Jack White


BY Daniel SylvesterPublished Jun 6, 2014

Weeks before the release of Lazaretto, Jack White caused a minor splash in the music press when he called the Black Keys' music "watered-down." Although these comments may hold a shred of truth, they only place further pressure on White to create something exceedingly special with Lazaretto. As his 2012 solo debut Blunderbuss demonstrated, White no longer seems interested in (or capable of) matching the shrewd songwriting style that defined the White Stripes, opting to fill those gaps with quirky effects and charming melodies.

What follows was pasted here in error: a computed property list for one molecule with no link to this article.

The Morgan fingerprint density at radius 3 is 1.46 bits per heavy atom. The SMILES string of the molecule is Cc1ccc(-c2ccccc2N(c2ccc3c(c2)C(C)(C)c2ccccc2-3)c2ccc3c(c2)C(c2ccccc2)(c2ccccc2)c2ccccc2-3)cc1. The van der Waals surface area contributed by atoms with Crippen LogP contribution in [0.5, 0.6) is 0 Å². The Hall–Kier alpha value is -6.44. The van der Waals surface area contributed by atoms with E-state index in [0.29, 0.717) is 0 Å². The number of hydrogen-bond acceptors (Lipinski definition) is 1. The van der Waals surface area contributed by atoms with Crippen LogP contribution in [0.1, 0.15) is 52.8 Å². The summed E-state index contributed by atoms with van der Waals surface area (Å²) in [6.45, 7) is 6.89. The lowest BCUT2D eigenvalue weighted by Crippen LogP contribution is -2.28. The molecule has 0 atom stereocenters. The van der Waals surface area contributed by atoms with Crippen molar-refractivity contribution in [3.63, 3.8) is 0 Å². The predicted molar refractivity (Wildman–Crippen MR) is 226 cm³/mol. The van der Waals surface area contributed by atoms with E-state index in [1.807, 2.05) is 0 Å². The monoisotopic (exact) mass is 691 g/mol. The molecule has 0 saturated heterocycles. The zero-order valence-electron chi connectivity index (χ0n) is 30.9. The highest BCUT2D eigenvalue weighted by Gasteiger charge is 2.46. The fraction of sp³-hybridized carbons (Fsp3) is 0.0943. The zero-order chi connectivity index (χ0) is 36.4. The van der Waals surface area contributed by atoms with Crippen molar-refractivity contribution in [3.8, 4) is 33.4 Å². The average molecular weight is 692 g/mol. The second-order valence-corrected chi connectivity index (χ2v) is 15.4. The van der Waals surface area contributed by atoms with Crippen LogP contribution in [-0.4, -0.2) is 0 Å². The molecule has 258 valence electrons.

White channels Booker T's kinetic energy on "Three Women," while the title track constructs a larger-than-life personality that many of today's rock stars seem much too self-aware or meek to exude. Even when he falls flat, like on the Dixie Chicks-esque "Temporary Ground" or the awkwardly funky "That Black Bat Licorice," he goes down swinging. Lazaretto will no doubt be heavily scrutinized by critics and celebrated by hardcore fans, but love it or hate it, nobody can call this stuff "watered-down."
(Third Man Records)

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